Little World examines these inner spaces our new situation has forced us into. It delves into the visceral realities of living in a world where mobility, once free and easy to grasp, is no longer within our reach. Artists Paulo Amparo, Vincent Roleda, Rups Kiddo, Marilou Solano, and Andrew Tan dive even deeper, into the very recesses of the mind as it imagines and reimagines reality within the context of this so-called “new normal.” More than just offering solutions, it’s also an exercise in character, as the artists use their creativity to grapple with their own fears and uncertainties. The works created are essentially products of the period in which they were made, a world of colours and details which, while displayed from the white walls of the gallery space, manage to transport the viewer and reimagine reality within the limits of what is allowed in our given setting. It is immersive and inviting, and offers a respite in these trying times.

But the exhibition goes beyond this—it also touches on the notion of choice. In each of the works, the artists take liberty in depicting how our collective responses to any given reality, whether they be limiting or not, still centers on our own individual choices. We learn to make do with what we have, and this ultimately impacts not only our own internal struggles, but also that of the people around us. The exhibition invites us to remember and reminisce, to strengthen and reestablish familiar bonds that have weakened over time. By doing so we are able to create a refuge in our minds, one that is infinitely more colourful and hopeful than the bleak world of today. It is within these spaces that we find respite, and where we are able to welcome others to partake in its warm shelter.

Words by Elle Lucena


August 2, 2020 | Archives | No Comments

A solo exhibition by Kirby Roxas.

Nowadays everyone is keeping themselves safe from this pandemic, physical distancing, and following other basic health measures. No more gathering, no more unnecessary errands, must stay at home to be safe. These health precautions affect our normal life, separate us from each other, depriving ourselves to go outside. This pandemic brings us insanity and depression. But on the bright side this is the time to spend more time to our family, to restore times from the past, to take a break from a busy life. In keeping ourselves in distance not only to fallow the basic health protocol but also to see ourselves apart.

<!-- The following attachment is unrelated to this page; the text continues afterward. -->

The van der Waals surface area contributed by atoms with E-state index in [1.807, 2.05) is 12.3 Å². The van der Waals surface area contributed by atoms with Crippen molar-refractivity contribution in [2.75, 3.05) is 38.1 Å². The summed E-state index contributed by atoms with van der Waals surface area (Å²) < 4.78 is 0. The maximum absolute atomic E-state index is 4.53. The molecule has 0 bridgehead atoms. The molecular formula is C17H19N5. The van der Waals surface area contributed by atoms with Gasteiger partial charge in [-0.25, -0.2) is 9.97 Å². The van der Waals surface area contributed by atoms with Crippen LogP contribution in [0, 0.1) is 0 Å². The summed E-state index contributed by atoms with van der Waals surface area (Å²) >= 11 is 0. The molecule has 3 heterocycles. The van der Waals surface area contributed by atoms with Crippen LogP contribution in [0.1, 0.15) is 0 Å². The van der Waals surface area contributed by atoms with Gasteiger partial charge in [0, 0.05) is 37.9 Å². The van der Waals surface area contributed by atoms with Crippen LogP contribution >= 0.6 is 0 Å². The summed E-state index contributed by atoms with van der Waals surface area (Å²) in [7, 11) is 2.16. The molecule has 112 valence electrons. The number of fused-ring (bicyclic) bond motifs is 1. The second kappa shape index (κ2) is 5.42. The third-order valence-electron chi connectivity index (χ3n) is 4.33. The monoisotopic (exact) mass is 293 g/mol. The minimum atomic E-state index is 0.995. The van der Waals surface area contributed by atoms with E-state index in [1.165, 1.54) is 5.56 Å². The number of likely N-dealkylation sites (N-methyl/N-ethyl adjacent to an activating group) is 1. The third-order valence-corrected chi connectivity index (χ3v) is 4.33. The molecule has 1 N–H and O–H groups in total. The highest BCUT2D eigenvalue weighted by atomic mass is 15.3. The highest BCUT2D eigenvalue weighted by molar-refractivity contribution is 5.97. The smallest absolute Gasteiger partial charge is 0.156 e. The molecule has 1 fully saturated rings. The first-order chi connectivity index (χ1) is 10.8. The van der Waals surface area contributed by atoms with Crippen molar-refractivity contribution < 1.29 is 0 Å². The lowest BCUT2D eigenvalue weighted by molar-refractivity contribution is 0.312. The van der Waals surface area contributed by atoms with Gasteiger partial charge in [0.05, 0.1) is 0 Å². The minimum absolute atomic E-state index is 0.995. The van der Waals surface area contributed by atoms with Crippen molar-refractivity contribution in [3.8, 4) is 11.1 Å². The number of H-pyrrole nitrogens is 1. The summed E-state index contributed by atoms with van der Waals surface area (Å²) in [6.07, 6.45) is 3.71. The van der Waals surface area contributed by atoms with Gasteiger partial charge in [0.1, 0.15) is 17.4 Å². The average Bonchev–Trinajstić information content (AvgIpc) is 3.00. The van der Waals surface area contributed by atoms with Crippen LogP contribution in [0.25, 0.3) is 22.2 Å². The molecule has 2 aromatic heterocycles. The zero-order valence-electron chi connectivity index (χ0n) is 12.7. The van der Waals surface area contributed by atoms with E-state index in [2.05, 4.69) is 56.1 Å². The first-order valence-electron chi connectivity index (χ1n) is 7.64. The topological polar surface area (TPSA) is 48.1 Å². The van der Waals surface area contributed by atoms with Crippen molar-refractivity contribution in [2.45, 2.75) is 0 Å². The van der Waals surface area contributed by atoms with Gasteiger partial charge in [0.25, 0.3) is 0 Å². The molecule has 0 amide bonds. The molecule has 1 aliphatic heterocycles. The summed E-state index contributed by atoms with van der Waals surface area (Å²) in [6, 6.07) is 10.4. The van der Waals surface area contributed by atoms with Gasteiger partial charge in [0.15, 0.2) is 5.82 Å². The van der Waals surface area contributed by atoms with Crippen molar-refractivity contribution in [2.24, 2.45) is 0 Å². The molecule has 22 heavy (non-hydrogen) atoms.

Distance between us, is not only about our physical separation against this pandemic but this is also tackles the status of life, the beyond in pursuing the reality. The distance of forecasting of how to plan the future.


A warm affection in a calm endless horizon. A tangible feeling of indescribable words, an intimate passion of a purely emotions. Beyond this utopian scenario is a landscape of uncertainly and insanity. An intangible feeling of doubt and separations, an inmate instead of intimate, precautions over passion. How can these emotions be a new normal?


A classical still life of a roses on a surreal human hand vase offering an attraction. On the other panel of the still life is depicted in an inverted color of human hand vase letting the flowers offered whimsically like a pyrotechnics. This negative hue images might turn attractions into doubt. Interactively the artwork can be also view thru the camera’s effect to conclude if it’s a Fatal Attraction?


A portrait of a house wife, who is always stay at home doing all the household chores and her duties as a mother. Putting house on her head signifies her commitment to be a devoted house wife while everyone is just around. During this time of pandemic everyone force to stay at home to be safe, but this house wife will do all the errands regardless of her safety. Quarantina, as a mother, as a Frontliner.


The promise land, the playing grounds. The pendulum of life in reaching dreams through promises. Sometimes the other is on top and the other is on the bottom. To play with this game of life one must exert effort to push the other on top. The gravity of promises pushes the dreams weightlessly.


A subliminal portrayal of engagement and commitment. A distance dating on planning a future in trials and in success, in the darkness and in brightness. Whispering the thoughts of intimacy in shaping the fruit of the same dreams.

Words by Kirby Roxas